The U.K.’s Advertising Standards Authority banned Ryanair’s two “Jab & Go” commercials “saying it encouraged the public to act irresponsibly once they have received a coronavirus vaccination shot.” According to the U.K. government,
We considered this could encourage vaccinated individuals to disregard or lessen their adherence to restrictions, which in the short term could expose them to the risk of serious illness, and in the longer term might result in them spreading the virus. As such we considered the ads could encourage people to behave irresponsibly once vaccinated. The ads must not be broadcast again.
While the ‘jab and go’ message wasn’t nuanced, it’s far more true than false. At a minimum, once you’ve waited two weeks past your second dose of either of the two currently-approved mRNA vaccines in the U.S. (Pfizer-BioNTech and Moderna) – the jab part – you can consider the ‘go’ part.
The biggest reasons for a majority of people not to go are the hassles of what activities may not be available at your destination and the increased time and cost of testing, where required.
The coronavirus vaccines aren’t 100 percent effective. Vaccinated people may still be contagious. And the virus variants may make everything worse. So don’t change your behavior even if you get a shot.
As this New York Times piece summarizes, “The evidence so far suggests that a full dose of the vaccine — with the appropriate waiting period after the second shot — effectively eliminates the risk of Covid-19 death, nearly eliminates the risk of hospitalization and drastically reduces a person’s ability to infect somebody else. All of that is also true about the virus’s new variants.”
Vaccines do reduce transmission, studies continue on the extent to which transmission is reduced. People can still get the virus but for vaccinated people that largely means getting a far more common respiratory infection (which for some people at a certain age and with certain conditions can be dangerous).
[T]he accumulated scientific evidence suggests the chances are very small that a vaccinated person could infect someone else with a severe case of Covid. (A mild case is effectively the common cold.) You wouldn’t know that from much of the public discussion.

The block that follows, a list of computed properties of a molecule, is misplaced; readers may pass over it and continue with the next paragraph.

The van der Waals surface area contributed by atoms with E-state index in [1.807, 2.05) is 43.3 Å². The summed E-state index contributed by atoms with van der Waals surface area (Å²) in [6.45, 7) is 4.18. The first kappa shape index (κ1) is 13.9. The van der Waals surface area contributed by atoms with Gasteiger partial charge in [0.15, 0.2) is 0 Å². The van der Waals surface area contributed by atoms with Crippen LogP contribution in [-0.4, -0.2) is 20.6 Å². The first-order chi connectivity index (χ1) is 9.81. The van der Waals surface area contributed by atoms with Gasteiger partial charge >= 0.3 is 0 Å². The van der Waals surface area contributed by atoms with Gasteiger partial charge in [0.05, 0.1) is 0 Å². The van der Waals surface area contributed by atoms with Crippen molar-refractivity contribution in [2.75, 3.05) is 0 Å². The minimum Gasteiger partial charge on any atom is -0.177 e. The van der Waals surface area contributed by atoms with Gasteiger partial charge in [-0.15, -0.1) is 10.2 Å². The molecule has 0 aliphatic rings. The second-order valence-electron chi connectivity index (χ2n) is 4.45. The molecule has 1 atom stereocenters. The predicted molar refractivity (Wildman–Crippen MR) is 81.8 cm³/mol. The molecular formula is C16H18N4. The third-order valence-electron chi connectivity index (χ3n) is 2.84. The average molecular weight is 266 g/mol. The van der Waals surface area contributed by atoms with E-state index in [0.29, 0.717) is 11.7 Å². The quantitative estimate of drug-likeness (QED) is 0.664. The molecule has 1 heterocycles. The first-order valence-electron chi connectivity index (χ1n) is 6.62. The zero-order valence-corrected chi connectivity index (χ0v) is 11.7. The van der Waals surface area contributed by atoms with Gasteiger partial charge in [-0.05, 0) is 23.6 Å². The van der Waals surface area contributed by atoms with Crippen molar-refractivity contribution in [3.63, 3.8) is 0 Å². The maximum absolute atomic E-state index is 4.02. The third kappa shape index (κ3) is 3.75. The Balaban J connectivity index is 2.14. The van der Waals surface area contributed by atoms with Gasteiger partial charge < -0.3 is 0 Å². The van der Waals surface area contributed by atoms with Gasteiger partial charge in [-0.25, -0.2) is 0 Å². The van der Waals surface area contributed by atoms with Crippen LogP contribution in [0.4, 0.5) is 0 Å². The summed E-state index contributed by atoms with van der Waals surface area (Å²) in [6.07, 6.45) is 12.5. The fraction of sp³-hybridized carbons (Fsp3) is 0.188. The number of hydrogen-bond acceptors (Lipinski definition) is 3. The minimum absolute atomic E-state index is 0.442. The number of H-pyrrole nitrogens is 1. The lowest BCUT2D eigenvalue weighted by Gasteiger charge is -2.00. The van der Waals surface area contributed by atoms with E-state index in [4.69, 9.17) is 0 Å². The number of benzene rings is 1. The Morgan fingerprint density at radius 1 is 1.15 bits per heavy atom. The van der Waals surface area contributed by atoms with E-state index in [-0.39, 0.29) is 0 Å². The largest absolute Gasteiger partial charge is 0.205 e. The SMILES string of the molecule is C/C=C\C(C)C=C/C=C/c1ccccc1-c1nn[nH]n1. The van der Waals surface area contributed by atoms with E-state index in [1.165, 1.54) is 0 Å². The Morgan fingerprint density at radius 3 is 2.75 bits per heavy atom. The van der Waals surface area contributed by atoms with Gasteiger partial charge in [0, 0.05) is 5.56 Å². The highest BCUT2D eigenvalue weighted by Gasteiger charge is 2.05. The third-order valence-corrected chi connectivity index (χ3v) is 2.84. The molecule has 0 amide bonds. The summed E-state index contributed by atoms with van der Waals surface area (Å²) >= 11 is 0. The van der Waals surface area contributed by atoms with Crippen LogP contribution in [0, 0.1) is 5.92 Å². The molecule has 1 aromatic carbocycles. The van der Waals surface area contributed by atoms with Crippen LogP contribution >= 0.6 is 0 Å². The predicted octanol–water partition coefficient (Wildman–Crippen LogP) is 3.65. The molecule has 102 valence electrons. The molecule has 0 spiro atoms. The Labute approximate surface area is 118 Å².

Getting access to vaccines in the U.S. has been a post-apocalyptic scavenger hunt for the past couple of months but that should be changing as more supply comes online, and the people most motivated to get vaccinated have increasingly done so. Soon we’ll be pivoting to trying to get people to take a vaccine rather than not having enough for those who want it.
There’s risk from variants, and the AstraZeneca vaccine in particular appears to have the greatest reduction in effectiveness against the South African strain, but the good news is that to the extent it isn’t more infectious it’s not as likely as the British B.1.1.7 strain to become dominant.
The good news is that South Africa is back to its pre-B.1.351 baseline in covid cases. There's no proof this variant is more infectious. Its immune evasion is enough to explain how it took off. And the descent occurred without vaccines. pic.twitter.com/koLJn0iAFr
— Eric Topol (@EricTopol) February 21, 2021
There is a chance of another bump in cases in April but this summer is likely to be very low virus spread in the U.S.
Just because a variant becomes the dominant strain does not automatically mean we will see a repeat of Fall 2020.
Let's look at UK and South Africa, where cases have been falling for the past month, in unison with the US (albeit with tougher restrictions): pic.twitter.com/Nirsdr17Ws
— Youyang Gu (@youyanggu) February 18, 2021
“I think if there’s going to be a normal time over the next 12 months, it’s likely to be this spring and summer,” @ScottGottliebMD says, stressing the U.S. recovery from the pandemic will not be a “linear progression.” https://t.co/yg38FgYLQJ pic.twitter.com/STHpgcfumv
— CNBC (@CNBC) February 22, 2021
If anything, this piece is overly cautious. I think we’ll be at that point by Memorial Day. https://t.co/we6eH2JCaf
— Conor Sen (@conorsen) February 23, 2021
Covid-19 will probably become endemic and manageable, rather than be eliminated. With advances in treatments and with vaccinations (including modifications for new strains and booster shots), the virus doesn’t seem likely to overwhelm the health care system again. And that means we should look to lifting restrictions, educating people about risks, and allowing them to once again make their own decisions. For some, that’ll mean ‘jab and go.’